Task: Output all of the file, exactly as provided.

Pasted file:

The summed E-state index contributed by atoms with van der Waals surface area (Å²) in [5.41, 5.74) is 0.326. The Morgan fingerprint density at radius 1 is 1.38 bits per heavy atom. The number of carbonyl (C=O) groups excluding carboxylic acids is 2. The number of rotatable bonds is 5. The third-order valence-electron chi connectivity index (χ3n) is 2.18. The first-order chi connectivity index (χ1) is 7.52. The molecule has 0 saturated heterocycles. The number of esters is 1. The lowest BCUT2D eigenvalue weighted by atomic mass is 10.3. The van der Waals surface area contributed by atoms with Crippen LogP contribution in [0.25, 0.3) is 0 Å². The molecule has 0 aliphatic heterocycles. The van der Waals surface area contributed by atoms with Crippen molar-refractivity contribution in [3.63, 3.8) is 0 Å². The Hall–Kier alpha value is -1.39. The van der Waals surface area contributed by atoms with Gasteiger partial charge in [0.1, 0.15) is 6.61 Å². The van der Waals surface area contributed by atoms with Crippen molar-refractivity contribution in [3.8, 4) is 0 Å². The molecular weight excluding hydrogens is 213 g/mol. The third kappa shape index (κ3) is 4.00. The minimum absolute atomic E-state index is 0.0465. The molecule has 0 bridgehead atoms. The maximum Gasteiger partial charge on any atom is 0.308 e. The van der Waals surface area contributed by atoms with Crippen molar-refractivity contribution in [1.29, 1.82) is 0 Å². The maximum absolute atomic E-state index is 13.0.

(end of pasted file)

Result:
The summed E-state index contributed by atoms with van der Waals surface area (Å²) in [5.41, 5.74) is 0.326. The Morgan fingerprint density at radius 1 is 1.38 bits per heavy atom. The number of carbonyl (C=O) groups excluding carboxylic acids is 2. The number of rotatable bonds is 5. The third-order valence-electron chi connectivity index (χ3n) is 2.18. The first-order chi connectivity index (χ1) is 7.52. The molecule has 0 saturated heterocycles. The number of esters is 1. The lowest BCUT2D eigenvalue weighted by atomic mass is 10.3. The van der Waals surface area contributed by atoms with Crippen LogP contribution in [0.25, 0.3) is 0 Å². The molecule has 0 aliphatic heterocycles. The van der Waals surface area contributed by atoms with Crippen molar-refractivity contribution in [3.63, 3.8) is 0 Å². The Hall–Kier alpha value is -1.39. The van der Waals surface area contributed by atoms with Gasteiger partial charge in [0.1, 0.15) is 6.61 Å². The van der Waals surface area contributed by atoms with Crippen molar-refractivity contribution in [3.8, 4) is 0 Å². The molecular weight excluding hydrogens is 213 g/mol. The third kappa shape index (κ3) is 4.00. The minimum absolute atomic E-state index is 0.0465. The molecule has 0 bridgehead atoms. The maximum Gasteiger partial charge on any atom is 0.308 e. The van der Waals surface area contributed by atoms with Crippen molar-refractivity contribution in [1.29, 1.82) is 0 Å². The maximum absolute atomic E-state index is 13.0.